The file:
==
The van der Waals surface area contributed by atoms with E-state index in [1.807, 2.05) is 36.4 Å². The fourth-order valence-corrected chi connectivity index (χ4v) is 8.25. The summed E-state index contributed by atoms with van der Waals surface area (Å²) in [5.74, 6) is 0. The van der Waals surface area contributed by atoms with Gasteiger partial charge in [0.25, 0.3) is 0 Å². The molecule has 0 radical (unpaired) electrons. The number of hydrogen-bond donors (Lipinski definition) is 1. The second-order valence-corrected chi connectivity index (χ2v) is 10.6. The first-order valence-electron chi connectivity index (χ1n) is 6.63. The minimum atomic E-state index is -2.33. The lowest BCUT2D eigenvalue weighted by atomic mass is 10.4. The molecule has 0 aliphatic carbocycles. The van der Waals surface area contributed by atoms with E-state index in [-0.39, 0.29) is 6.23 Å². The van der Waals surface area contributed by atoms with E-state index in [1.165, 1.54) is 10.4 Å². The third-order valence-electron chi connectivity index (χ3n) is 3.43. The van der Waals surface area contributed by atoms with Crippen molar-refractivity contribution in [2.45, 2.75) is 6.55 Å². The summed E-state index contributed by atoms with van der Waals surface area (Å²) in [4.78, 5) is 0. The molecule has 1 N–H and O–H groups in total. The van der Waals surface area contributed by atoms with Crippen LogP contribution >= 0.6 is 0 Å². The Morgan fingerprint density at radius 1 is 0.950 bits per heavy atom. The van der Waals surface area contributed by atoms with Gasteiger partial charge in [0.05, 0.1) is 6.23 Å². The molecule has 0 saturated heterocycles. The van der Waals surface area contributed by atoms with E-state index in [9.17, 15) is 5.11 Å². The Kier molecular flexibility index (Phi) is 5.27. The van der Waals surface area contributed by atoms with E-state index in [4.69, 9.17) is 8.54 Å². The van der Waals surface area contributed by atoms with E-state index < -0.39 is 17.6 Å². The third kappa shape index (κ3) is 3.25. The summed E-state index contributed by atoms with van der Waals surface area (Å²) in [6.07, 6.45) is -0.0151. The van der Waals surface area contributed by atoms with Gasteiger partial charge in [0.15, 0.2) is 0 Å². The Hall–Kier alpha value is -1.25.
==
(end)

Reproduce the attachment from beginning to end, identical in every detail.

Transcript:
The van der Waals surface area contributed by atoms with E-state index in [1.807, 2.05) is 36.4 Å². The fourth-order valence-corrected chi connectivity index (χ4v) is 8.25. The summed E-state index contributed by atoms with van der Waals surface area (Å²) in [5.74, 6) is 0. The van der Waals surface area contributed by atoms with Gasteiger partial charge in [0.25, 0.3) is 0 Å². The molecule has 0 radical (unpaired) electrons. The number of hydrogen-bond donors (Lipinski definition) is 1. The second-order valence-corrected chi connectivity index (χ2v) is 10.6. The first-order valence-electron chi connectivity index (χ1n) is 6.63. The minimum atomic E-state index is -2.33. The lowest BCUT2D eigenvalue weighted by atomic mass is 10.4. The molecule has 0 aliphatic carbocycles. The van der Waals surface area contributed by atoms with E-state index in [-0.39, 0.29) is 6.23 Å². The van der Waals surface area contributed by atoms with E-state index in [1.165, 1.54) is 10.4 Å². The third-order valence-electron chi connectivity index (χ3n) is 3.43. The van der Waals surface area contributed by atoms with Crippen molar-refractivity contribution in [2.45, 2.75) is 6.55 Å². The summed E-state index contributed by atoms with van der Waals surface area (Å²) in [4.78, 5) is 0. The molecule has 1 N–H and O–H groups in total. The van der Waals surface area contributed by atoms with Crippen LogP contribution >= 0.6 is 0 Å². The Morgan fingerprint density at radius 1 is 0.950 bits per heavy atom. The van der Waals surface area contributed by atoms with Gasteiger partial charge in [0.05, 0.1) is 6.23 Å². The molecule has 0 saturated heterocycles. The van der Waals surface area contributed by atoms with E-state index in [9.17, 15) is 5.11 Å². The Kier molecular flexibility index (Phi) is 5.27. The van der Waals surface area contributed by atoms with E-state index in [4.69, 9.17) is 8.54 Å². The van der Waals surface area contributed by atoms with E-state index < -0.39 is 17.6 Å². The third kappa shape index (κ3) is 3.25. The summed E-state index contributed by atoms with van der Waals surface area (Å²) in [6.07, 6.45) is -0.0151. The van der Waals surface area contributed by atoms with Gasteiger partial charge in [0.15, 0.2) is 0 Å². The Hall–Kier alpha value is -1.25.